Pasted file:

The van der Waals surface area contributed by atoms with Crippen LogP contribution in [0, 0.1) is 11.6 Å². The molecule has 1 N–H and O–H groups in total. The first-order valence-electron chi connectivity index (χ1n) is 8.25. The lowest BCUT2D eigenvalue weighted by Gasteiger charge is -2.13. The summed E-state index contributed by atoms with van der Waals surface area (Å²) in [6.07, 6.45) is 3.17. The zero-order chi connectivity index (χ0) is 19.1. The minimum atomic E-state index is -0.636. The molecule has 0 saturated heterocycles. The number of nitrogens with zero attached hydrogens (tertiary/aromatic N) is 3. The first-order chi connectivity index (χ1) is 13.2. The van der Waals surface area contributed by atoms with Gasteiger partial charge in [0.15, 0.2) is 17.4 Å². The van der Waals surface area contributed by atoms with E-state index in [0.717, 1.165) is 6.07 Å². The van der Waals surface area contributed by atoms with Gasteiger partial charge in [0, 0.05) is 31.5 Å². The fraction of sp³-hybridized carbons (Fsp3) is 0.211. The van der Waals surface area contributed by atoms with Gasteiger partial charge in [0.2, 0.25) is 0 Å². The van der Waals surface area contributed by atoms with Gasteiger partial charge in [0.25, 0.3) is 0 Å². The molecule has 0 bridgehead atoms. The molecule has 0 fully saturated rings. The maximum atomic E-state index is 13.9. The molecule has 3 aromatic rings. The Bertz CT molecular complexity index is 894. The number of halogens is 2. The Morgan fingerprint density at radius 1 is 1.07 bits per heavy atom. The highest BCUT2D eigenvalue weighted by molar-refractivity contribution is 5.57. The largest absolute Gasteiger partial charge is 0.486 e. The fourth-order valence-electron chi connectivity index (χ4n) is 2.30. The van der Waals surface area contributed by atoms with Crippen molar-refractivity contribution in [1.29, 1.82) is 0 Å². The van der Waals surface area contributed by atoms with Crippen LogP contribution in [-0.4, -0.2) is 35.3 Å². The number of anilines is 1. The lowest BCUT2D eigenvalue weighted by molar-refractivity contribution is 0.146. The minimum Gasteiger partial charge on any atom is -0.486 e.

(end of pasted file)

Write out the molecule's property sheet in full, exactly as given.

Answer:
The van der Waals surface area contributed by atoms with Crippen LogP contribution in [0, 0.1) is 11.6 Å². The molecule has 1 N–H and O–H groups in total. The first-order valence-electron chi connectivity index (χ1n) is 8.25. The lowest BCUT2D eigenvalue weighted by Gasteiger charge is -2.13. The summed E-state index contributed by atoms with van der Waals surface area (Å²) in [6.07, 6.45) is 3.17. The zero-order chi connectivity index (χ0) is 19.1. The minimum atomic E-state index is -0.636. The molecule has 0 saturated heterocycles. The number of nitrogens with zero attached hydrogens (tertiary/aromatic N) is 3. The first-order chi connectivity index (χ1) is 13.2. The van der Waals surface area contributed by atoms with Gasteiger partial charge in [0.15, 0.2) is 17.4 Å². The van der Waals surface area contributed by atoms with E-state index in [0.717, 1.165) is 6.07 Å². The van der Waals surface area contributed by atoms with Gasteiger partial charge in [0, 0.05) is 31.5 Å². The fraction of sp³-hybridized carbons (Fsp3) is 0.211. The van der Waals surface area contributed by atoms with Gasteiger partial charge in [0.2, 0.25) is 0 Å². The van der Waals surface area contributed by atoms with Gasteiger partial charge in [0.25, 0.3) is 0 Å². The molecule has 0 bridgehead atoms. The molecule has 0 fully saturated rings. The maximum atomic E-state index is 13.9. The molecule has 3 aromatic rings. The Bertz CT molecular complexity index is 894. The number of halogens is 2. The Morgan fingerprint density at radius 1 is 1.07 bits per heavy atom. The highest BCUT2D eigenvalue weighted by molar-refractivity contribution is 5.57. The largest absolute Gasteiger partial charge is 0.486 e. The fourth-order valence-electron chi connectivity index (χ4n) is 2.30. The van der Waals surface area contributed by atoms with Crippen molar-refractivity contribution in [1.29, 1.82) is 0 Å². The van der Waals surface area contributed by atoms with Crippen LogP contribution in [-0.4, -0.2) is 35.3 Å². The number of anilines is 1. The lowest BCUT2D eigenvalue weighted by molar-refractivity contribution is 0.146. The minimum Gasteiger partial charge on any atom is -0.486 e.